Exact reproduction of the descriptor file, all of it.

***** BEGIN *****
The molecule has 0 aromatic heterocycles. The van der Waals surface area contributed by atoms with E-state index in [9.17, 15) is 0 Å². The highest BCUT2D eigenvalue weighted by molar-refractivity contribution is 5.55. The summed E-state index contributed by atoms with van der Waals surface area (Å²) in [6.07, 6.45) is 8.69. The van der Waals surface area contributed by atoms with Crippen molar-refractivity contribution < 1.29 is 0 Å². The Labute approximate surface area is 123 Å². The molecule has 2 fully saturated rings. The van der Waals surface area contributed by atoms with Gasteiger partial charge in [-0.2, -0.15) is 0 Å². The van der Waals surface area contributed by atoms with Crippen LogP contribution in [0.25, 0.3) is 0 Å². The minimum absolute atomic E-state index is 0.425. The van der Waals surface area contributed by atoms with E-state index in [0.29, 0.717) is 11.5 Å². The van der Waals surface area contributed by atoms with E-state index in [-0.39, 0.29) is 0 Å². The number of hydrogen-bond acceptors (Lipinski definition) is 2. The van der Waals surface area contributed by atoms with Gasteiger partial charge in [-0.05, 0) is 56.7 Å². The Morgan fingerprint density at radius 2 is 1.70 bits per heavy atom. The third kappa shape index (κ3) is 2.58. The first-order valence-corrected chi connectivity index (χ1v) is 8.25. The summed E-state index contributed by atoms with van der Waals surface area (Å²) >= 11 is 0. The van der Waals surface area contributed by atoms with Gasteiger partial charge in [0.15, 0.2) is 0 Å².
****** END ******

The molecule has 0 aromatic heterocycles. The van der Waals surface area contributed by atoms with E-state index in [9.17, 15) is 0 Å². The highest BCUT2D eigenvalue weighted by molar-refractivity contribution is 5.55. The summed E-state index contributed by atoms with van der Waals surface area (Å²) in [6.07, 6.45) is 8.69. The van der Waals surface area contributed by atoms with Crippen molar-refractivity contribution < 1.29 is 0 Å². The Labute approximate surface area is 123 Å². The molecule has 2 fully saturated rings. The van der Waals surface area contributed by atoms with Gasteiger partial charge in [-0.2, -0.15) is 0 Å². The van der Waals surface area contributed by atoms with Crippen LogP contribution in [0.25, 0.3) is 0 Å². The minimum absolute atomic E-state index is 0.425. The van der Waals surface area contributed by atoms with E-state index in [0.29, 0.717) is 11.5 Å². The van der Waals surface area contributed by atoms with E-state index in [-0.39, 0.29) is 0 Å². The number of hydrogen-bond acceptors (Lipinski definition) is 2. The van der Waals surface area contributed by atoms with Gasteiger partial charge in [-0.05, 0) is 56.7 Å². The Morgan fingerprint density at radius 2 is 1.70 bits per heavy atom. The third kappa shape index (κ3) is 2.58. The first-order valence-corrected chi connectivity index (χ1v) is 8.25. The summed E-state index contributed by atoms with van der Waals surface area (Å²) >= 11 is 0. The van der Waals surface area contributed by atoms with Gasteiger partial charge in [0.15, 0.2) is 0 Å².